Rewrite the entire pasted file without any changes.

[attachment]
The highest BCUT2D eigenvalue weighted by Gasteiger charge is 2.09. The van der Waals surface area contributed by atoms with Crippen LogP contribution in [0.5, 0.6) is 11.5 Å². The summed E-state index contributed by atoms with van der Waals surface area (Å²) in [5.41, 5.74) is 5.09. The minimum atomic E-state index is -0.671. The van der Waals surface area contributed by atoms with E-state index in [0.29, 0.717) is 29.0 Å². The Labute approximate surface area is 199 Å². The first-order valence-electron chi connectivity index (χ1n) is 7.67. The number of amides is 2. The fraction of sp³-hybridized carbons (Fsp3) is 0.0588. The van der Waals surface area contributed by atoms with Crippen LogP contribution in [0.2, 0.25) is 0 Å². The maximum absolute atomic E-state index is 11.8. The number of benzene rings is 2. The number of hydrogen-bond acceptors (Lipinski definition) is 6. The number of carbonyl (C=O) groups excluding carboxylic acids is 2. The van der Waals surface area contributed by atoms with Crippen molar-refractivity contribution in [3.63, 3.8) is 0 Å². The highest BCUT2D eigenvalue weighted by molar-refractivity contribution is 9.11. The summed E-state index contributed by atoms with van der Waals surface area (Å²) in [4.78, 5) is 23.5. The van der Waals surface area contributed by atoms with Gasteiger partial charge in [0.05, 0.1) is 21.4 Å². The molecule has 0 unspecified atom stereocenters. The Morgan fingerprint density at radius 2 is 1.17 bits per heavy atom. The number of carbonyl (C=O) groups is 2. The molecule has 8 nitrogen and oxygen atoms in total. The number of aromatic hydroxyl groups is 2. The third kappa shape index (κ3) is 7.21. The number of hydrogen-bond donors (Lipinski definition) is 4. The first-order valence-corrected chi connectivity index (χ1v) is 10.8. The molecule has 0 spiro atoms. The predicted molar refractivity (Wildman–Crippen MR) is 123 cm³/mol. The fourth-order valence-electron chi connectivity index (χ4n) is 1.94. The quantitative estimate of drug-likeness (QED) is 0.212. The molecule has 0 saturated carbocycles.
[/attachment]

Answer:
The highest BCUT2D eigenvalue weighted by Gasteiger charge is 2.09. The van der Waals surface area contributed by atoms with Crippen LogP contribution in [0.5, 0.6) is 11.5 Å². The summed E-state index contributed by atoms with van der Waals surface area (Å²) in [5.41, 5.74) is 5.09. The minimum atomic E-state index is -0.671. The van der Waals surface area contributed by atoms with E-state index in [0.29, 0.717) is 29.0 Å². The Labute approximate surface area is 199 Å². The first-order valence-electron chi connectivity index (χ1n) is 7.67. The number of amides is 2. The fraction of sp³-hybridized carbons (Fsp3) is 0.0588. The van der Waals surface area contributed by atoms with Crippen LogP contribution in [0.2, 0.25) is 0 Å². The maximum absolute atomic E-state index is 11.8. The number of benzene rings is 2. The number of hydrogen-bond acceptors (Lipinski definition) is 6. The number of carbonyl (C=O) groups excluding carboxylic acids is 2. The van der Waals surface area contributed by atoms with Crippen molar-refractivity contribution in [3.63, 3.8) is 0 Å². The highest BCUT2D eigenvalue weighted by molar-refractivity contribution is 9.11. The summed E-state index contributed by atoms with van der Waals surface area (Å²) in [4.78, 5) is 23.5. The van der Waals surface area contributed by atoms with Gasteiger partial charge in [0.05, 0.1) is 21.4 Å². The molecule has 0 unspecified atom stereocenters. The Morgan fingerprint density at radius 2 is 1.17 bits per heavy atom. The number of carbonyl (C=O) groups is 2. The molecule has 8 nitrogen and oxygen atoms in total. The number of aromatic hydroxyl groups is 2. The third kappa shape index (κ3) is 7.21. The number of hydrogen-bond donors (Lipinski definition) is 4. The first-order valence-corrected chi connectivity index (χ1v) is 10.8. The molecule has 0 spiro atoms. The predicted molar refractivity (Wildman–Crippen MR) is 123 cm³/mol. The fourth-order valence-electron chi connectivity index (χ4n) is 1.94. The quantitative estimate of drug-likeness (QED) is 0.212. The molecule has 0 saturated carbocycles.